West Kowloon Terminus

As a strong indicator in recent years, between Hong Kong and mainland China, the West Kowloon Terminus is both a symbol and a functional representation of how improved relations have become. The high-speed rail terminus station will connect Hong Kong to Beijing with the largest rail network in our history. Located centrally in Hong Kong within the city’s existing urban realm, the 430,000 square meters facility with fifteen tracks will be the largest below ground terminus station in the world. WKT will function more like an international airport than a rail station as Hong Kong Special Administrative Region maintains economic and political incentives from P.R.C. Consequently, the facility needs to have both custom and immigration controls for departing and arriving passengers. What is highly unusual in this facility is that West Kowloon Terminus will have immigration domain for both Hong Kong and China in the same facility as opposed to how immigration works in a typical international airport, which is solely the domain of the host country. The site’s prominence immediately adjacent to the future West Kowloon Cultural District and next to Victoria Harbor required a design which was completely motivated by civic demand. Enriching the challenge was the reality that there would be 400,000 square meters of commercial development on top of the station which would be auctioned off to a developer in a later date. As the “gateway` to Hong Kong, it was considered vital to connect the station with the surrounding urban context and make one aware that whether arriving or departing – “You are in Hong Kong`. In order to do this, the design compacted all of the supporting spaces more efficiently to allow for a very large void down into the departure hall below as well as apertures down to the track platforms. The outside ground plane bent down to the hall and the roof structure above gestures toward the harbor. The result is a 45 meter high volume which focuses all attention through the south façade toward views of the Hong Kong Central skyline and Victoria Peak beyond. The terminus station has two target destinations: regional commuter trains and long-haul high speed trains. The commuter trains go across Hong Kong territory to Shenzhen, a booming China border city, and further to the north to Guangzhou, the capital of Canton. Research performed on the civil engineering side concluded, based on urban make-up and internal site restrictions – the short haul tracks needed to be placed on the western side of the site with the long-haul being located to the eastern side. The locations of these tracks were / are fixed. In addition, is the realization that 80% of the station users are short-haul commuters. Consequently, reducing travel times for these passengers is a priority. The “baseline` scheme had segregated immigration by operation. Which seemed to make sense from a territorial point of view, however caused great inefficiencies within the planning diagram. Our scheme actually stacked territories so that all immigration facilities for arrivals are on one floor and all departure facilities are on another. By relating jurisdictions on top of each other, so that each others arrivals and departure facilities are stacked and connected, it actually made the inner workings easier and consequently more efficient. Locating the immigration facilities over the short-haul tracks significantly reduced station travel times for short-haul passengers. Their location functioning well beneath the density of the future commercial spaces also optimizes the openness of the void and entrance building on the opposite side of the site. The organization of the design was inspired by converging forces all oriented toward Hong Kong - likened to the converging tracks coming into the terminus station itself. The project maximizes civic gestures both internally and externally. The station is sculpted out of the energy of these moves and strongly defines its motive to open up and focus toward Victoria Harbor and the Hong Kong skyline. The culturally district of WKCD is invited into the site. A large “Civic Square` opens up toward the cultural district and is defined on the other side with its own outdoor performance amphitheatre. The pedestrian flow into this amphitheatre continues up, accessing almost the entire roof top of the station itself in a highly vegetated sculpture garden and landscaped extension of the green below. The resultant open space is almost five times more area than an already ambitious mandate in the master plan. The green space provides links flowing through the site to a Public Transport Interchange to the North, The Austin Station subway station to the East, The Kowloon Station Development and Elements Mall to the West as well as internal connections into the WKT station itself and its future commercial development. The hope is that this commercial development will eventually be knitted into the overall flow of the project seamlessly and was developed to a point of demonstrating viability. Fortunately however, the success of the development is not dependent on this integration. The image of the station will be preserved in the southeast corner of the site. The Civic Square will be defined by station entrances and station facilities on the east and west sides as well as adjacent, accessible paths moving up on top of the station into the green “roofscape`. The culminations of these moves find themselves at an observation deck on top of the crest of the entrance building - twenty five meters above the Civic Square and forty five meters above the Departure Hall below. At the top there is the perfect overlook as an extension of the journey into Hong Kong - into and beyond the West Kowloon Cultural District; into and beyond Victoria Harbor and into and beyond the tower filled alleyways of Hong Kong. The station may be visible below as a reminder of where one came - but the future paths of discovery present themselves invitingly beyond.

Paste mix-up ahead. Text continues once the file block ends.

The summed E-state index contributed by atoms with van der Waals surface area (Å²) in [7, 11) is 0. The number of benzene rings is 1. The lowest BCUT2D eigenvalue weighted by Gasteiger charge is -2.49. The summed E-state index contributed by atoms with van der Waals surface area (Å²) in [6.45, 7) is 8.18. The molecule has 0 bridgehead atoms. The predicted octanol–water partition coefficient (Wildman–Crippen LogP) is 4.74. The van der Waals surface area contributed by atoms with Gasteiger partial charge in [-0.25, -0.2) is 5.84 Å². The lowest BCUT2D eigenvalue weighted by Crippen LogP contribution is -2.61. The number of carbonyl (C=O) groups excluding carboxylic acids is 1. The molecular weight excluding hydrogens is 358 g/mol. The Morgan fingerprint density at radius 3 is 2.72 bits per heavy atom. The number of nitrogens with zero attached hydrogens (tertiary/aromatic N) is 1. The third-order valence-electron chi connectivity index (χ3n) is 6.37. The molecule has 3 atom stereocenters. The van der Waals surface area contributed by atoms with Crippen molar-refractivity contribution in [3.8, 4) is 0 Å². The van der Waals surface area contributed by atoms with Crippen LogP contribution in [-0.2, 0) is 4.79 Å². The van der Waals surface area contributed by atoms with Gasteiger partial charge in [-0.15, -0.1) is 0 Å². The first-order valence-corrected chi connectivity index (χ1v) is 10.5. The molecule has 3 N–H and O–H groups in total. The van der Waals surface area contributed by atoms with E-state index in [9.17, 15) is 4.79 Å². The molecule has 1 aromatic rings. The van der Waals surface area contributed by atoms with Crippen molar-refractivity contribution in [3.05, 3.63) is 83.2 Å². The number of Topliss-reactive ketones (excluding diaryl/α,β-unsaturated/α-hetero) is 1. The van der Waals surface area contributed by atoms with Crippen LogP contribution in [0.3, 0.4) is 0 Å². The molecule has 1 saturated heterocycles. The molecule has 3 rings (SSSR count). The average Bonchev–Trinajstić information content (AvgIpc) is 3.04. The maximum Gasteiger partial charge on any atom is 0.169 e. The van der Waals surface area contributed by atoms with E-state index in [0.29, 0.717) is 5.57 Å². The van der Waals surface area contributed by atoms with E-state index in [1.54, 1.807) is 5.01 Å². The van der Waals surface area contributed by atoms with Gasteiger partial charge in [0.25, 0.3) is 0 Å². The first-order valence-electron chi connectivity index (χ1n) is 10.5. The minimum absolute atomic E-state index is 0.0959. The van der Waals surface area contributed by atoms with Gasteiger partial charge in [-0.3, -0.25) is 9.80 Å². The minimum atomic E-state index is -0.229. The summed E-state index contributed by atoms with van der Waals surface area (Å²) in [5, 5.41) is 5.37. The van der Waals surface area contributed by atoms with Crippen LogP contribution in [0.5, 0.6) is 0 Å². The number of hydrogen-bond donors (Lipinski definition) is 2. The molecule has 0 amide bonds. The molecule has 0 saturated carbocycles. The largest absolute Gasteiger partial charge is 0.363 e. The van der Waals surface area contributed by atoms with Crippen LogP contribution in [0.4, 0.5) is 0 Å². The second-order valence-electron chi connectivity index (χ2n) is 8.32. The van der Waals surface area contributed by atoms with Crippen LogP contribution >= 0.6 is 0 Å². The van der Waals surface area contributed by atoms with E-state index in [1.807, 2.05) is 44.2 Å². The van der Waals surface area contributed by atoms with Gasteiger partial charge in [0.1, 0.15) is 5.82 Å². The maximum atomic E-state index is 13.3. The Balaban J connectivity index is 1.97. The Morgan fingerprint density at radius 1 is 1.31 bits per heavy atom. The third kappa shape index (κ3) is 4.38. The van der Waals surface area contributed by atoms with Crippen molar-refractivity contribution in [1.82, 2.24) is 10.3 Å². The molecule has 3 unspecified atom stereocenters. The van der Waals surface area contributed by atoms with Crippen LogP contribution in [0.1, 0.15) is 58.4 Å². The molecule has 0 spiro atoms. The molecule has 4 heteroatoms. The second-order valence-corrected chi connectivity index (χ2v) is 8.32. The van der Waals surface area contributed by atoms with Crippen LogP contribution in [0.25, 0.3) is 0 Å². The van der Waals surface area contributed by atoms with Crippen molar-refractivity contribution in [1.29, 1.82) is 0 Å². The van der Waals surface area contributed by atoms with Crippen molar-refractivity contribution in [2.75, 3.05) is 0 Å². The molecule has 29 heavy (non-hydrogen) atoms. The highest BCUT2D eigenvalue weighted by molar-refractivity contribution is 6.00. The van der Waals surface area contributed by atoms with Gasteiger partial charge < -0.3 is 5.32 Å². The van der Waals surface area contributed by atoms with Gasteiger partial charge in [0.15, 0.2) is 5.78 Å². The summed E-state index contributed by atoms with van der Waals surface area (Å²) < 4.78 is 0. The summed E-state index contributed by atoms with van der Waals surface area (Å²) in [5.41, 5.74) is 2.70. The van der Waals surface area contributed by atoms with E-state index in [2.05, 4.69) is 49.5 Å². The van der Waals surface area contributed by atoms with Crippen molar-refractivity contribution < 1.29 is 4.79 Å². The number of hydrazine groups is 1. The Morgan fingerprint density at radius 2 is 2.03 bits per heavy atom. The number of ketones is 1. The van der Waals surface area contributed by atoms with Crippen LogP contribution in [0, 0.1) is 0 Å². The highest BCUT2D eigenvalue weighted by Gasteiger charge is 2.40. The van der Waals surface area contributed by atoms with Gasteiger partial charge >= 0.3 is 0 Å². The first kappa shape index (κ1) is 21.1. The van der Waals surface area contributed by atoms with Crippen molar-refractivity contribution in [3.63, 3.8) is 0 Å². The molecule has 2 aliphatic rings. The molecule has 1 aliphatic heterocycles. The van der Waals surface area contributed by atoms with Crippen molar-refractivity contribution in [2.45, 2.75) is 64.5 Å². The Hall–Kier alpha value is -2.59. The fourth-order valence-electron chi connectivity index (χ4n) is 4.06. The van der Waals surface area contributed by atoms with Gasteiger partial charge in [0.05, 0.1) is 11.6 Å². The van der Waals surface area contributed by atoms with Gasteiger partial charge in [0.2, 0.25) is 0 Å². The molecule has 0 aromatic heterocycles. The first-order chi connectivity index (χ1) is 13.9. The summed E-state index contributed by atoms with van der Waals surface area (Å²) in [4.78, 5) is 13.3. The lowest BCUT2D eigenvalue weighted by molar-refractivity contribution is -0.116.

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Building Activity

  • Antonina Ilieva
    Antonina Ilieva updated
    about 5 years ago via OpenBuildings.com
  • sjonnie van der kist
    sjonnie van der kist commented
    well it is kind to say: Construction status - built in January, 2010. but that is misleading and wrong. there are some pretty drawings but that is it. maybe in 2014 something might happen at the earliest.
    about 5 years ago via OpenBuildings.com
  • OpenBuildings
    OpenBuildings added a digital reference
    about 6 years ago via OpenBuildings.com
  • added a digital reference
    about 6 years ago via OpenBuildings.com